• Breaking and entering, theft, larceny.

During a criminal records search, in most cases won’t discover if someone has had any:

  • Tickets for speeding.
  • Drivers license suspended or revoked.
  • Been in a traffic accident.
  • Minor infractions or moving violations.
  • Parking Tickets.
  • To search for this information, you have to do a search for their driving history.

    Have you ever searched for criminal records? How hard was it? Dis you do your search online or did you call the jail? Was the information correct? There are lots of reasons that folks look up criminal backgrounds and records, and your feedback could help other people.

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    Most Wanted

    The FBI has their list of the Top Ten Most Wanted Criminals. In Baltimore City,the Baltimore City Sheriff keeps their own list of most wanted criminals and fugitives.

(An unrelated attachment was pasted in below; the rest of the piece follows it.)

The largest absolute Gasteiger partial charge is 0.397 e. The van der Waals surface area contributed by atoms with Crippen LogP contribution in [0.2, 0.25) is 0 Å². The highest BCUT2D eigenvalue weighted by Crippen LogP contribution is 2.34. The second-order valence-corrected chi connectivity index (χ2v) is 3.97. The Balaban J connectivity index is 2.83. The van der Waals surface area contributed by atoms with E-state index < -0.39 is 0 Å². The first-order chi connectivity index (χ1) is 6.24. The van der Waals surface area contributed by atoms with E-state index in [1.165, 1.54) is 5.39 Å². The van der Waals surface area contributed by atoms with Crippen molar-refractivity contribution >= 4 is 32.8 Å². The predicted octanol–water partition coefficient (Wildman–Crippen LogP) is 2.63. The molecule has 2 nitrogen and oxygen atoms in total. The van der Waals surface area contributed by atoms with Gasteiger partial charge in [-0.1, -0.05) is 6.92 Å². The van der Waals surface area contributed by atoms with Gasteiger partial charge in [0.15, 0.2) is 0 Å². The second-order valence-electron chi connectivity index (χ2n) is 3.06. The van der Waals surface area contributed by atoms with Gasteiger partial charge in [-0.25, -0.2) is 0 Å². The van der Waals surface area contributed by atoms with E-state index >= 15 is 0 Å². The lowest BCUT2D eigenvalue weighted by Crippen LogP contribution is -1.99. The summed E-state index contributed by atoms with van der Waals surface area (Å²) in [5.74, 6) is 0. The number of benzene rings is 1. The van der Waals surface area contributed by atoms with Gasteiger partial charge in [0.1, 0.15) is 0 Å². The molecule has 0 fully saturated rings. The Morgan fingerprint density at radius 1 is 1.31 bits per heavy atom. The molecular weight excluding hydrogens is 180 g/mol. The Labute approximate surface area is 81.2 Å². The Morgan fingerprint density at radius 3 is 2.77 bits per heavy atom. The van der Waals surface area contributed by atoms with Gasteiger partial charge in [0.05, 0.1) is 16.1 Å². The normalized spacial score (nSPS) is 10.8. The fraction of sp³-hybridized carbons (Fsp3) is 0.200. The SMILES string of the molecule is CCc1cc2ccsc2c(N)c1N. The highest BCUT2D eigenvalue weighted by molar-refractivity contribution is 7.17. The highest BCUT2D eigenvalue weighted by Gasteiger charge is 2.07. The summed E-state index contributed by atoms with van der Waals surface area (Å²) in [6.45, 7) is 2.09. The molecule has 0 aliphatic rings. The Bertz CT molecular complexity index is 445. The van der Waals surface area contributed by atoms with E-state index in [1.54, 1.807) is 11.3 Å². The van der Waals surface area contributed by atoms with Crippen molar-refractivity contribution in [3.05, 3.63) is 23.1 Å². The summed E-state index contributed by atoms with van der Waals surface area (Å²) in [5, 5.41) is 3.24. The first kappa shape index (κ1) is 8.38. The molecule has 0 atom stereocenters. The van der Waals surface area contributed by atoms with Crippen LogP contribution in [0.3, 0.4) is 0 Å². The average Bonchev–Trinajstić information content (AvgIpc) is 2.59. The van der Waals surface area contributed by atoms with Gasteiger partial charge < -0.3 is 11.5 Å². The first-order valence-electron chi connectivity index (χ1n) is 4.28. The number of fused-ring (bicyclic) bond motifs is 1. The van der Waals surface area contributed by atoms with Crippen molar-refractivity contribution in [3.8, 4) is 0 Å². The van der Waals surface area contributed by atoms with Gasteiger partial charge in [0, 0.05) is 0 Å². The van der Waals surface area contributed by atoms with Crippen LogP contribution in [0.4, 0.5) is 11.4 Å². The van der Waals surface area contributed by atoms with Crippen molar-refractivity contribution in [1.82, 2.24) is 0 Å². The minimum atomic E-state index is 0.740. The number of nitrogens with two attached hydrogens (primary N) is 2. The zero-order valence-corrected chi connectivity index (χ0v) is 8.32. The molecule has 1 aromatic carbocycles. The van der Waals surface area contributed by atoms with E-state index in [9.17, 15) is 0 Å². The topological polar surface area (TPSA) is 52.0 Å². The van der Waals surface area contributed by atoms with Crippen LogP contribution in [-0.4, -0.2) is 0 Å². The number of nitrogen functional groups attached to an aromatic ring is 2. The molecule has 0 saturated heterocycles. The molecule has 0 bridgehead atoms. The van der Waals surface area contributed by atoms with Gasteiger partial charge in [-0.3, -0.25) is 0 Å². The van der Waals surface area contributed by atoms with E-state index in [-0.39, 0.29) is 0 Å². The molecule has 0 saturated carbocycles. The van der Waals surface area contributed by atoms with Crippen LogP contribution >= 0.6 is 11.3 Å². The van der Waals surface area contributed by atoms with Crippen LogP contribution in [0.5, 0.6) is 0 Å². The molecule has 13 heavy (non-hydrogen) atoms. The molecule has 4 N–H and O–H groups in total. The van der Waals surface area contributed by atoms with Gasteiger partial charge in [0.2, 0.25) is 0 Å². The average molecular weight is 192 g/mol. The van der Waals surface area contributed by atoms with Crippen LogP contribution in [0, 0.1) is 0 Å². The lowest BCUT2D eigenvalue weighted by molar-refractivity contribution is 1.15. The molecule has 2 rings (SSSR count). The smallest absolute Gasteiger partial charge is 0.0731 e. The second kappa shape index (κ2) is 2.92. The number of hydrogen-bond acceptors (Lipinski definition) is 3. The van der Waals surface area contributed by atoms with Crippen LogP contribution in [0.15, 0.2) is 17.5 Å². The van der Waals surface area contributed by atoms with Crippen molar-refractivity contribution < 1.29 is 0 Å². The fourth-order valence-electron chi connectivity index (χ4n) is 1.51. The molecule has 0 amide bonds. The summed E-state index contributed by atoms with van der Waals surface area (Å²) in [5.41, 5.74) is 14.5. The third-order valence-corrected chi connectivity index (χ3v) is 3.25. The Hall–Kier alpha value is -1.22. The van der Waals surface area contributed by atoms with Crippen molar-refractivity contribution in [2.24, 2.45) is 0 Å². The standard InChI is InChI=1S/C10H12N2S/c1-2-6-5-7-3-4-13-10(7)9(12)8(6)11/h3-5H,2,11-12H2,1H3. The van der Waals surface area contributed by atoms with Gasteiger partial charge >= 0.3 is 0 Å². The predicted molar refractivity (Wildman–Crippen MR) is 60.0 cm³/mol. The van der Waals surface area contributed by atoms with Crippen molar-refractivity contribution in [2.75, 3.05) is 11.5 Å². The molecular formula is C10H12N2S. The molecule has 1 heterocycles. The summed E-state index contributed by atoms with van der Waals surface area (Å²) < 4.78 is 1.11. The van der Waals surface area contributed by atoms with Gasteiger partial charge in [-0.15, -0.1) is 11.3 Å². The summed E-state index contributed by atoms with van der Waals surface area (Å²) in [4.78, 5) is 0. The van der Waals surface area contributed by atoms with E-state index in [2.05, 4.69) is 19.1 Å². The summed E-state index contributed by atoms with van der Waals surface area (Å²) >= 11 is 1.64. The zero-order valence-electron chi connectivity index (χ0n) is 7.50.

FBI Ten Most Wanted List: Link


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    Life In Jail / What Its Like

    Daily Life

    Just the thought of getting locked up in Baltimore City Detention Center is no fun, you will soon get accustomed to the daily routine there. Inmates get an alarm for wake-up at about 6:00AM, and next you’ll have roll call. Next, you will have breakfast. Following breakfast you will work in the work program that you’ve been assigned to. This could be working in the kitchen, laundry, or some sort of manufacturing job. While this may seem tedious, it may help you when you leave jail, as you are gaining experience in a certain field of work. Other inmates go to school, while some take part in mandated treatment programs. After lunch, there will be another roll call, then back to work. Your evening will be spent either in your cell or a common room. During this time dinner is served and you will be expected to take a shower. After another roll call, it’s lights out. Even though you will be confined to your cell, there may be enough light to read or write letters. Then again, most inmates welcome lights out, and try to get as much sleep as they can.